On July 1, 1867, the passing of the British North American Act signalled the creation of Canada as a nation and unified the Province of Canada (Ontario and Quebec), Nova Scotia and New Brunswick. The population of our newly formed country was more than three million people.
At the time, York Region was known as York County and it was comprised of many communities formed through settlement occurring during the early 1800s. As settlement intensified, more roads and paths were created; the sparsely settled natural forests were slowly cleared for agriculture and many homes and businesses built and established. Many of the buildings and communities in York County existing before Confederation (1867) are still present today.
The richness of York Region's natural environment has attracted human habitation for approximately 11,000 years. For more than 10,000 years, prior to the arrival of Europeans, temporary encampments and semi-permanent villages of various sizes were situated along the river valleys and lake shores of south-central Ontario. The Indigenous peoples living on these lands left no written record of their lives; their legacy includes the oral histories and traditions passed to their descendants and the physical traces of their settlements.
By the late 1600s, European trappers, traders and missionaries began to visit the area and interact with First Nations people. Over the next century, various alliances, conflicts and other associations took place among First Nations, French and English representatives. In the late 1700s, British citizens and American refugees from the American Revolutionary War, as well as more European settlers began to arrive in increasing numbers. This initiated relocations and displacements of First Nations and Métis people.
The Toronto Carrying Place is a centuries-old trail connecting Lake Ontario with the Holland Marsh. Evidence indicates this trail was a vital artery of Southern Ontario for the First Nations inhabiting the area. The trail has two branches, both starting at the Holland Marsh. One ends at Lake Ontario following the Rouge River and the other, ending at Lake Ontario and following the Humber River.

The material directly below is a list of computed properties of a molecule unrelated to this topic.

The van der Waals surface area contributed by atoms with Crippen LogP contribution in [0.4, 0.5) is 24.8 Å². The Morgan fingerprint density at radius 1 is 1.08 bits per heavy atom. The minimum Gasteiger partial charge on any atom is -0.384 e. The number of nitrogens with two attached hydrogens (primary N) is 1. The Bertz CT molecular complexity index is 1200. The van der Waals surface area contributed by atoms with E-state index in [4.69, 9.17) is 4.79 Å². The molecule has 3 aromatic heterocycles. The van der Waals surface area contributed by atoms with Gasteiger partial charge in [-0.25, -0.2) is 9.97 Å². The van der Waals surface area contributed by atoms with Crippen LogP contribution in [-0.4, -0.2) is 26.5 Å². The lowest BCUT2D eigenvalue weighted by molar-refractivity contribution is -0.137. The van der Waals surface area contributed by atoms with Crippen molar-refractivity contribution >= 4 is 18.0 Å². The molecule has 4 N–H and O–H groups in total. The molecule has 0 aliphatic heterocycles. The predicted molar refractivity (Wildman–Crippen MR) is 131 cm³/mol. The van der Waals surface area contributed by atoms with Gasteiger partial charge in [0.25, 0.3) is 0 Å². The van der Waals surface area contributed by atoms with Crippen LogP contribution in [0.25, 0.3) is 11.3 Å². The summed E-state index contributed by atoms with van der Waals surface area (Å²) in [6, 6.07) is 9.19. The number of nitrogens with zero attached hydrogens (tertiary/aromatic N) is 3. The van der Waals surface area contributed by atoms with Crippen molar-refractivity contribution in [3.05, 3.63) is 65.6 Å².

The trail was brought to the attention of Europeans in the 17th century when First Nations hosted French diplomats, and was quickly put to use by Europeans desiring a fast route throughout the region for exploration and fur trading. The Carrying Place was considered a vital trail and its importance to Europeans is supported by its appearance on numerous maps from the 17th and 18th centuries, including an extravagant bronze globe created for Louis XIV in 1690. As most Europeans travelled the western branch, running from the Holland Marsh along the Humber River, it was the western branch that was mapped extensively and listed as the Toronto Carrying Place, Toronto Passage or the Toronto Portage.
Map, "The Toronto Carrying Place 1615-1793" by C.W. Jefferys, from Toronto during the French Régime: 1615-1793, by Percy J. Robinson, second Edition © University of Toronto Press, 1965. Reprinted with permission of the publisher.